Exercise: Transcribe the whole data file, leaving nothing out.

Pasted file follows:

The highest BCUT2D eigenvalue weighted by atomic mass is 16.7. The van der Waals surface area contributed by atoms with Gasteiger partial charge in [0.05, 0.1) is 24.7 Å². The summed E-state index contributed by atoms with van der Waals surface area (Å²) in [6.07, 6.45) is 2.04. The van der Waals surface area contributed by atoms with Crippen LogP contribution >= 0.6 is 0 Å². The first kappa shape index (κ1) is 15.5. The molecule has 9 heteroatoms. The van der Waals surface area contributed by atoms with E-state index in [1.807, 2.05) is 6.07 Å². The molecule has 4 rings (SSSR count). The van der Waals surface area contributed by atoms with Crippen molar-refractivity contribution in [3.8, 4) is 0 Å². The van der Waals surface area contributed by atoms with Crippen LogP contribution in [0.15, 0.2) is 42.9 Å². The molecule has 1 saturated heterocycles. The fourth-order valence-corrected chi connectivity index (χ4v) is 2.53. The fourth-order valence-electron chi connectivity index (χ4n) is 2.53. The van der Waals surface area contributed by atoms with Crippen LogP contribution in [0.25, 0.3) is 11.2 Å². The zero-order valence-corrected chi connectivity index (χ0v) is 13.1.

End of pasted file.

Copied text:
The highest BCUT2D eigenvalue weighted by atomic mass is 16.7. The van der Waals surface area contributed by atoms with Gasteiger partial charge in [0.05, 0.1) is 24.7 Å². The summed E-state index contributed by atoms with van der Waals surface area (Å²) in [6.07, 6.45) is 2.04. The van der Waals surface area contributed by atoms with Crippen LogP contribution >= 0.6 is 0 Å². The first kappa shape index (κ1) is 15.5. The molecule has 9 heteroatoms. The van der Waals surface area contributed by atoms with E-state index in [1.807, 2.05) is 6.07 Å². The molecule has 4 rings (SSSR count). The van der Waals surface area contributed by atoms with Crippen molar-refractivity contribution in [3.8, 4) is 0 Å². The van der Waals surface area contributed by atoms with Crippen LogP contribution in [0.15, 0.2) is 42.9 Å². The molecule has 1 saturated heterocycles. The fourth-order valence-corrected chi connectivity index (χ4v) is 2.53. The fourth-order valence-electron chi connectivity index (χ4n) is 2.53. The van der Waals surface area contributed by atoms with Crippen LogP contribution in [0.25, 0.3) is 11.2 Å². The zero-order valence-corrected chi connectivity index (χ0v) is 13.1.